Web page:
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Educator calls for in-person standardized testing to be put on hold

Tennessee policymakers are pushing forward with in-person standardized testing for students this semester.

KNOX COUNTY, Tenn. — Tennessee policymakers are pushing forward with in-person standardized testing for students this semester.

They're citing the need to know where students stand after a year of learning that's been unlike any other. 

It's a decision some educators can't get behind.

Spanish Version: Educadores hacen llamado a pausar las pruebas estandarizadas en persona

"This needs to be a year of grace and forgiveness and put that test on the shelf and save it for another day," said Tanya Coats with Knox County Education Association.

This school year has come with challenges and changes. She's asking lawmakers to understand that and understand what students are going through. 

"When parents are stressed, students are coming to school stressed," said Coats. "This is not a normal year and we shouldn't be doing a normal test."

The tests are used to determine where a student stands, how they've grown and if they're succeeding or falling behind.

Governor Bill Lee supports the move and officials believe it can be done safely. 

But Coats said it's not the year to overstress or penalize students.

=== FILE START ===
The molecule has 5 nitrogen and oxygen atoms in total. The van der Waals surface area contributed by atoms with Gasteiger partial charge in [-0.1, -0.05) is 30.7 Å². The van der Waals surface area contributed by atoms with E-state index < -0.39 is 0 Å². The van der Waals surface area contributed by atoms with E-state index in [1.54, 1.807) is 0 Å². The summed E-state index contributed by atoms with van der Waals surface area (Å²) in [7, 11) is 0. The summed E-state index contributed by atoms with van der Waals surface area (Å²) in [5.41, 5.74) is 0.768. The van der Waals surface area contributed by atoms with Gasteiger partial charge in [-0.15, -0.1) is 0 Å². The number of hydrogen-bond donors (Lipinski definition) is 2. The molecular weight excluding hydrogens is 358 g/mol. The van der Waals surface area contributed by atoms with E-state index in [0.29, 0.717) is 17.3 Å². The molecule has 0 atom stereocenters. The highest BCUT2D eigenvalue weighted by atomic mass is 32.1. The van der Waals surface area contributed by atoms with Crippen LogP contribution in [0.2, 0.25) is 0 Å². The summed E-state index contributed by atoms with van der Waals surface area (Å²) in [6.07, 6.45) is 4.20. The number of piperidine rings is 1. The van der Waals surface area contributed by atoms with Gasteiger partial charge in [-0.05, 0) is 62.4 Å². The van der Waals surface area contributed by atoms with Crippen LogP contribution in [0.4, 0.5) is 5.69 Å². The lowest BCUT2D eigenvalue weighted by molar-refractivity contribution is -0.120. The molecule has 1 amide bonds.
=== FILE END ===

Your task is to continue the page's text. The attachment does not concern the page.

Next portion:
"It's a scary time for parents to know if their child doesn't pass third grade they're going to have to repeat it or go to summer school."

She said over a third of Knox County students are still participating in virtual learning. 

State officials would like to see students return in person after spring break, but Coats said that's wishful thinking. 

"If we want to be fair and equitable, we need to be fair and equitable for all students."

Instead, Coats would like to see a continued focus on mental and emotional health helping students through the tough times.

"When we have racial and social justice things going on, suicide rates are at all time highs...we need to make sure we are not putting undue stress on students that's not necessary," said Coats. 

The Biden administration said tests must be given this year, but schools won't be held accountable for the results.

Some states are looking into waiving testing.